Stopover in Tyre


Acts 21:1-6

In his usual style, Luke gives a detailed account of the voyage from Miletus near Ephesus to Tyre on the eastern coast of the Mediterranean. The trip included a stop at the islands of Cos and Rhodes.

The harbor at Rhodes adjoined a famous picturesque city by the same name, which, about two hundred years earlier, had boasted a seaside statue over a hundred feet high known as the Colossus of Rhodes, recognized as another of the Seven Wonders of the Ancient World. It showed the sun god Helios wielding a torch and a javelin. The ruins left by an earthquake were still so impressive that it attracted sightseers from all over the Greco-Roman world.

From Rhodes, the company of travelers went to Patara, back on the mainland. Now they had a choice. They could continue their slow eastward progress along the coast, or they could go directly to Tyre in the southeast. Since Paul was in a hurry, he decided to take the faster but riskier route. They boarded a ship bound for Tyre and braved the dangers of a voyage across open sea. At last, after passing to the south of Cyprus, they came to their destination, where the ship found moorings and unloaded its cargo.

Paul and his party went into town and soon found fellow believers. Since Tyre was not far from Palestine, it is likely that a church had been founded there many years before. The believers in Tyre were overjoyed to see the great apostle and his companions, and they gladly hosted them for seven days.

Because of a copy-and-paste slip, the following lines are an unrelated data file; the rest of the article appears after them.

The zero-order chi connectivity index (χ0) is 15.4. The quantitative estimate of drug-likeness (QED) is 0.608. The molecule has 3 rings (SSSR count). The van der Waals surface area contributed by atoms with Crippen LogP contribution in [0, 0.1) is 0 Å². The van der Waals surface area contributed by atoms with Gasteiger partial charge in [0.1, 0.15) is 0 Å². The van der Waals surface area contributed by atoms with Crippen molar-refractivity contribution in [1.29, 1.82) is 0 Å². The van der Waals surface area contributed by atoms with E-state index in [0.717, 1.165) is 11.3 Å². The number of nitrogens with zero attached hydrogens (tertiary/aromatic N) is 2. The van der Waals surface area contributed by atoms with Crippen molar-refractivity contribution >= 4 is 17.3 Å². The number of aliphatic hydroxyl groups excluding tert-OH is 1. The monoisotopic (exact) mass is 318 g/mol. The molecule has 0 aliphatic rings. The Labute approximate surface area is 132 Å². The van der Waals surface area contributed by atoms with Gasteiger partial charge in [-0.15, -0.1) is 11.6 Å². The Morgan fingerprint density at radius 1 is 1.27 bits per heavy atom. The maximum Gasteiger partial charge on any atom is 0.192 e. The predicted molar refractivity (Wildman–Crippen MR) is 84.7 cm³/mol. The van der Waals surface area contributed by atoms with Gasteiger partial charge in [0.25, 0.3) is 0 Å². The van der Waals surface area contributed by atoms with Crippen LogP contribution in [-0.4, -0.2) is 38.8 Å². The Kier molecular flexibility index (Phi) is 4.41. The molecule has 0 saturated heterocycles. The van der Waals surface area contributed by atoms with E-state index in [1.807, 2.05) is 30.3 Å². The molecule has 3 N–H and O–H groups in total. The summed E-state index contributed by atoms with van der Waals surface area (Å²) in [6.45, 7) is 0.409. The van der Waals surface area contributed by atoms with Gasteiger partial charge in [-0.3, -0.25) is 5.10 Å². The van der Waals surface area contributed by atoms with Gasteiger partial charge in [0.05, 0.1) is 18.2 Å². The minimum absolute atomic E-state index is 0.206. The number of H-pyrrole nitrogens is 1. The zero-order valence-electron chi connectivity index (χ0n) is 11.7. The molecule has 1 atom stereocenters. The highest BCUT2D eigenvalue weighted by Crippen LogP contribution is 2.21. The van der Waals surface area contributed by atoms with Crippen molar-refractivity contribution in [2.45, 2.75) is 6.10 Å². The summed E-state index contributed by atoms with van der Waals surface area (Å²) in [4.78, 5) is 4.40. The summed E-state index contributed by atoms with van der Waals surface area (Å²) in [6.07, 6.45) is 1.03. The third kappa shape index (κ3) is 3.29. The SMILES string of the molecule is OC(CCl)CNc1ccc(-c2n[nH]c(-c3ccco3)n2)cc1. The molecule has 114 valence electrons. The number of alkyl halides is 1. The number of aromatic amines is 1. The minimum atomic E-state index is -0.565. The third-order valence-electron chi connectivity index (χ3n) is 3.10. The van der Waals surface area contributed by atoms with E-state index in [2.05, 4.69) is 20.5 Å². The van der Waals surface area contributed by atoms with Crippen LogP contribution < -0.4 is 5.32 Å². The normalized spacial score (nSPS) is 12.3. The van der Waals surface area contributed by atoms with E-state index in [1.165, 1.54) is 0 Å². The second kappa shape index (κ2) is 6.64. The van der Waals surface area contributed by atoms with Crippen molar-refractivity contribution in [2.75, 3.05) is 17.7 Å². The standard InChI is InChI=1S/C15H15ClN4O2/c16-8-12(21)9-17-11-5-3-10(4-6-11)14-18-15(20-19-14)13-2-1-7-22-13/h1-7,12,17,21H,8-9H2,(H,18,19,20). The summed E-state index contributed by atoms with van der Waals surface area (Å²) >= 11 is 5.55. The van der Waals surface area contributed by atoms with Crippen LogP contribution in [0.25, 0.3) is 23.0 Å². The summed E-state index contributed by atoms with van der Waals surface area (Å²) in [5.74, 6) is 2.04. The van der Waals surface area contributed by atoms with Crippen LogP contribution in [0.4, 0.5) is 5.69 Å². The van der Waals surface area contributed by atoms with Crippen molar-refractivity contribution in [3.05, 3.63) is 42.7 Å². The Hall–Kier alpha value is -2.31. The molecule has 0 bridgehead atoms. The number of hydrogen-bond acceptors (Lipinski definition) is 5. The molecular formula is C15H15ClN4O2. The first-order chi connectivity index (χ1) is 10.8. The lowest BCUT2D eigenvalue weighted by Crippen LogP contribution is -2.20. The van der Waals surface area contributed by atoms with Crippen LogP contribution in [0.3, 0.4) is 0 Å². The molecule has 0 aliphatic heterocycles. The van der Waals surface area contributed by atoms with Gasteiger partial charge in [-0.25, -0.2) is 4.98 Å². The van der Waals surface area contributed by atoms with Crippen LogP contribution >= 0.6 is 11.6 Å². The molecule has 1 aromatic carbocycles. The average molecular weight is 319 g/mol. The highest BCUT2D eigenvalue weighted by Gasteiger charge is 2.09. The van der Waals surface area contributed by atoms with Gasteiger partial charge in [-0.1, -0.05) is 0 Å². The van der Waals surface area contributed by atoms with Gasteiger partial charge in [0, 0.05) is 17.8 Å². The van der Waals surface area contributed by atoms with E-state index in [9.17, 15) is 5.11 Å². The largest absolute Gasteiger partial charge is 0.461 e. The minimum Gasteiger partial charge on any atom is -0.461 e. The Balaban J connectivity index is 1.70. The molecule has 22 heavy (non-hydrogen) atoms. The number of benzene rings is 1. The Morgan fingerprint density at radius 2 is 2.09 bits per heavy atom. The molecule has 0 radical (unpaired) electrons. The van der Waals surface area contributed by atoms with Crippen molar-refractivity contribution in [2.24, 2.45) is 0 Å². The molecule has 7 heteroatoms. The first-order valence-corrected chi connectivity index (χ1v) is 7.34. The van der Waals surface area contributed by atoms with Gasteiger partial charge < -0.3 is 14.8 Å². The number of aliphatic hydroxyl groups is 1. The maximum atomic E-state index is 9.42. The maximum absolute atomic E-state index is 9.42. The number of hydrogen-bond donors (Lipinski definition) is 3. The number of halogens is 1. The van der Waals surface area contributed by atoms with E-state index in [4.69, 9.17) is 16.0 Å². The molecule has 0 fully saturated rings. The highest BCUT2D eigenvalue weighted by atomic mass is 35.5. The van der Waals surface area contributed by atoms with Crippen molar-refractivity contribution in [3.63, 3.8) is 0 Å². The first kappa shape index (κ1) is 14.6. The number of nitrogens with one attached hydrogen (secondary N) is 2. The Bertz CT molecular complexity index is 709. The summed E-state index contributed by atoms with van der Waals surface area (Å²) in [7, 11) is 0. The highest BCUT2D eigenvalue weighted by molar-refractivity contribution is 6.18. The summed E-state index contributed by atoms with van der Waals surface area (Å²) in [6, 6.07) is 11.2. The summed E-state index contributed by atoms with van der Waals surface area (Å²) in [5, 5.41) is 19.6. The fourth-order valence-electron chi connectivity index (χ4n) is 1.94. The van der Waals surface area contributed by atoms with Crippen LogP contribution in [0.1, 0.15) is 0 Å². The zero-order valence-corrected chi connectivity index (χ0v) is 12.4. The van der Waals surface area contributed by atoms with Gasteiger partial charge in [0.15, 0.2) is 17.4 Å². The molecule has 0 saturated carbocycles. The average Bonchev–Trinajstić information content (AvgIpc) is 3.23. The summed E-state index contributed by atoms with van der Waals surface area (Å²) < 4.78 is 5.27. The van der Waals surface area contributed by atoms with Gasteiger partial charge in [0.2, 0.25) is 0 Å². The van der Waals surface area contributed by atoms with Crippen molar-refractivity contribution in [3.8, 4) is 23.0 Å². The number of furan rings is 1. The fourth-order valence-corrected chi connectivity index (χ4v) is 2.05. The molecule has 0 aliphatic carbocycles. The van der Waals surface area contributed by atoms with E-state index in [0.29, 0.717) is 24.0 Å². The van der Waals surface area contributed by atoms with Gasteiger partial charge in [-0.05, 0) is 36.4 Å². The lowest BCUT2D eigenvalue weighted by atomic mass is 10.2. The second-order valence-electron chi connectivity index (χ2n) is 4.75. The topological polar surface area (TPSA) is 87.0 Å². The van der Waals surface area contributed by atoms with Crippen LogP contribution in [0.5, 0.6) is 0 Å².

During the visit, some of the disciples in Tyre were moved by the Spirit to repeat a warning that Paul had heard often before: that he could expect trouble in Jerusalem. As he said to the Ephesian elders, "The Holy Ghost witnesseth in every city, saying that bonds and afflictions abide me"—literally, "await me" (Acts 20:23). The Spirit’s meaning was that in Jerusalem he surely faced opposition and imprisonment unless he took necessary precautions. But now the warning became even more pointed. The writer Luke, under the inspiration of the Holy Spirit, reveals that the Spirit for the first time not only warned Paul about the danger in going to Jerusalem, but summarily ordered him not to go. The Lord must have judged that the certainty of trouble ahead had not persuaded Paul to proceed with great caution. Therefore, to protect Paul, the Lord issued him the simple command not to enter Jerusalem at all—a command with only two possible responses, either obedience or disobedience.

This was a critical moment in Paul's life. He came to a hard choice, and unless we understand his choice, we cannot understand what happened to him later. Notice the exact wording here. The disciples said to Paul "through the Spirit, that he should not go up to Jerusalem." It could not be clearer. God told Paul not to go. But what did he do? After seven days, Paul and his company continued on their course to Jerusalem.